The proliferation of cloud technology has seen significant change in the IT landscape within many businesses. The flexibility that cloud-hosted software and services and storage can afford such organisations improve the way they do business in these lean times.
However, there are still many challenges for those looking to sell the 'server-less' office. Many common misconceptions and unfounded fears exist.
As cloud infrastructure becomes more available and easier to use, many are switching to cloud-based business applications, data storage, platforms-as-a-service (PaaS) and SaaS options. These may include cloud-based CRM, ERP, accounting, e-commerce, or supply chain management functions, to name but a few.
Accessing cloud-based platforms and software eliminates the requirement for on-site storage -- an office server -- and the associated support and maintenance costs. Any faults with the software are solved off-site and downtime is minimal. Equally, data is stored securely and businesses need no longer worry that a technical failure such as a server explosion may damage their valuable data.
The fallibilities of the backup tape, VPNs, patches, upgrades, maintenance, disk space, memory and uninterruptable power supplies are also made a distant memory in the cloud.
Increasingly, firms are incorporating add-on applications, allowing them to integrate all manner of business functions via cloud. These functions are often accessed by different staff in their relevant departments. Cloud computing makes huge sense in these situations, as the required applications can be accessed by the staff via permission-based access such as passwords.
This has a double-edged efficiency saving for businesses. First, cloud-based software and services are more cost-effective as the company pays only for its actual software use, as opposed to a company purchasing 30 licences, which are then not all used, or used enough, to justify the cost. Adds, moves and changes may also be simplified, enabling easy scaling up and down where required.
However, many remain unprepared to commit their precious business data, processes and applications to cloud-based infrastructure. The intangible nature of the cloud and the fact that data is stored off-site can appear worrying to many businesses.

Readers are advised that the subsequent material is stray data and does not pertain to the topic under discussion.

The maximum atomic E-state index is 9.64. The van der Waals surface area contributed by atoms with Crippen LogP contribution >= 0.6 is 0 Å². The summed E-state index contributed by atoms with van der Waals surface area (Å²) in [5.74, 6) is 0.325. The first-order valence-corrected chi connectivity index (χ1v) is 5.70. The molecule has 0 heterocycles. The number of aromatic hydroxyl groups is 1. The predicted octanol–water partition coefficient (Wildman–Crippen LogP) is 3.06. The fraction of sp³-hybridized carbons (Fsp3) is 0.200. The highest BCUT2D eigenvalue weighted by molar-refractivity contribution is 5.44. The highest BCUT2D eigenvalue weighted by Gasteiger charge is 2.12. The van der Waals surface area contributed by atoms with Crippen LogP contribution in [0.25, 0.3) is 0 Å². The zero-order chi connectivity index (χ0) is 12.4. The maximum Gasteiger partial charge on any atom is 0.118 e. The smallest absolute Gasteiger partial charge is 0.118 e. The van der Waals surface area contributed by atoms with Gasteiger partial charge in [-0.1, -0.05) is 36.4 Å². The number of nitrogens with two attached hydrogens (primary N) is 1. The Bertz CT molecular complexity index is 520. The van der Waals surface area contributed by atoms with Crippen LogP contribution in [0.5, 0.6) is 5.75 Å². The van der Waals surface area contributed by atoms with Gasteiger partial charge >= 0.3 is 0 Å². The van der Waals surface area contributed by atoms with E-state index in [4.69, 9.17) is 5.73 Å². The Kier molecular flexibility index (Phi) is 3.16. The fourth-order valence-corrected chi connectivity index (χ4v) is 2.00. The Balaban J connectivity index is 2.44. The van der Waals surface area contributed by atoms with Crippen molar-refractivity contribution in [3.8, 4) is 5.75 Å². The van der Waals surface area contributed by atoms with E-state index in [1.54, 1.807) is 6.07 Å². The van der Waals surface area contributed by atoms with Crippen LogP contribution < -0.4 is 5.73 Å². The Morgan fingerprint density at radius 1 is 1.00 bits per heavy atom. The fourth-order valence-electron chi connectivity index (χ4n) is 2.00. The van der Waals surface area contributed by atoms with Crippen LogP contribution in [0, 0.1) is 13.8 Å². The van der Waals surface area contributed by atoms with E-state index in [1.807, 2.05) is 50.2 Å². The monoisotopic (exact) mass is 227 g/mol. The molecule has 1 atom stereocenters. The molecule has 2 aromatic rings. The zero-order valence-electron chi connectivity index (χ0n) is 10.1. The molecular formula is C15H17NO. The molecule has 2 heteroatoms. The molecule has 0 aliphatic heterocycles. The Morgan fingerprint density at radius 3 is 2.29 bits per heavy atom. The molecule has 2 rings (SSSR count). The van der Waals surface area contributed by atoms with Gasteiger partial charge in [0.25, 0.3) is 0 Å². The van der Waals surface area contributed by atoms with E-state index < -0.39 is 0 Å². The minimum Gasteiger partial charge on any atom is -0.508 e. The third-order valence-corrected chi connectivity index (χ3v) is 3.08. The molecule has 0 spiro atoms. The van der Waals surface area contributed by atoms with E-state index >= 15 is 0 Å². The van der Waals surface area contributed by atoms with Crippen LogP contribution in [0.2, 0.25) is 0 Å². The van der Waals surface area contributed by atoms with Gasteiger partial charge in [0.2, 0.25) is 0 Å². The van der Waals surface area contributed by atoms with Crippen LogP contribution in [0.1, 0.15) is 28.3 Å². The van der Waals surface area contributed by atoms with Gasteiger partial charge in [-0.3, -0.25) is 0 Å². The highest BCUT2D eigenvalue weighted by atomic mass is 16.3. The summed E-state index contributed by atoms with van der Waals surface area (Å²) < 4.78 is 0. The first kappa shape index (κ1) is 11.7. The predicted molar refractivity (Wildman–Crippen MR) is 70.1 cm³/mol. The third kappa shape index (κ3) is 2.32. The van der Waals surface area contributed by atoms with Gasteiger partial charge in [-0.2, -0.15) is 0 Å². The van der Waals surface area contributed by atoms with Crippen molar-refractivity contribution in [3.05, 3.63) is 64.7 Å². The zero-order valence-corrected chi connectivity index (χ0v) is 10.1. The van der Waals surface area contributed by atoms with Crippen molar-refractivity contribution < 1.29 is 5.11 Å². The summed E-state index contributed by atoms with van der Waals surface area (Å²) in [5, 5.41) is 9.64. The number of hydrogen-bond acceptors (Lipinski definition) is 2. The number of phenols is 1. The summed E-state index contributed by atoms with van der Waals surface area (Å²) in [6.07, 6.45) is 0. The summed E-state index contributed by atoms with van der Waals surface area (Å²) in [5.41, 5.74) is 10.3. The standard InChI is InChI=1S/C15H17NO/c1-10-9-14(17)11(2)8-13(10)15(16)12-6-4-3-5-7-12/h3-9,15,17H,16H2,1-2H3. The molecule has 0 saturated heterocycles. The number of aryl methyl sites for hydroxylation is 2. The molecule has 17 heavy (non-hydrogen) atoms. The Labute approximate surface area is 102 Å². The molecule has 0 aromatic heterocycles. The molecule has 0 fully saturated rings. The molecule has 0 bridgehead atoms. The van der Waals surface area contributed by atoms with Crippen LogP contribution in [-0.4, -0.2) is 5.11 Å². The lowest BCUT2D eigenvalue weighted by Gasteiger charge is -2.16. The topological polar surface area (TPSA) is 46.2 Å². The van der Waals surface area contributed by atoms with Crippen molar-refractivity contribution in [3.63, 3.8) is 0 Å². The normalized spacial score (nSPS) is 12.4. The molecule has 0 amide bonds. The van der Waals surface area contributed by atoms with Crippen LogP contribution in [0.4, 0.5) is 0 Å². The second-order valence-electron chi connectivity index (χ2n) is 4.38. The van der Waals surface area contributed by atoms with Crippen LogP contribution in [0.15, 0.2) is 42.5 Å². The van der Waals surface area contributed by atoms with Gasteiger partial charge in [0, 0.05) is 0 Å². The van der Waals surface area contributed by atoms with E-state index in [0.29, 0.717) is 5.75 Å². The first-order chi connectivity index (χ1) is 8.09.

For example, business applications that physically store data abroad, in the US, for example, can prove a sticking point for some potential customers. Businesses may be understandably reluctant to entrust their data across borders, especially in the US, which they might believe to be a target for hacking, despite the provider having all manner of incorporated security and backup offerings.
But think about how the vast majority of internet users entrust their data to externally hosted platforms including Facebook, internet banking, Hotmail and Gmail on a daily basis, and such misgivings about the cloud seem nonsensical.
Perhaps part of the psychological barrier to cloud hosting is the concept of the cloud itself, when even the name lends itself to the notion of a somewhat ethereal entity.
Oracle’s Larry Ellison voiced his concerns about the perception of the cloud back in 2009 at Silicon Valley business and technology forum the Churchill Club. He pointed out - rightly, in my view - that the cloud does not actually exist, and would be better thought of as simply computers in a network.
The commonly held image of the cloud is actually putting businesses off using it. Ellison was also reported as saying that by comparing the cloud business model to rental (PaaS or SaaS) and disregarding the “cloud” concept - or just thinking of it as a currently fashionable term that has replaced SaaS - the myth around the cloud’s existence (or not), would be eliminated.
I have to agree. I do advocate the demystification of cloud technology. There will always be those who are early adopters as opposed to the laggards, but when there are so many strategic business benefits to be gained for those businesses using the cloud, it is key that this demystification is accelerated.
It is also vital that businesses lose their negative, unfounded perceptions of cloud technology and focus instead on the myriad efficiency savings it can offer.
Andrew Peddie is managing director of First Hosted
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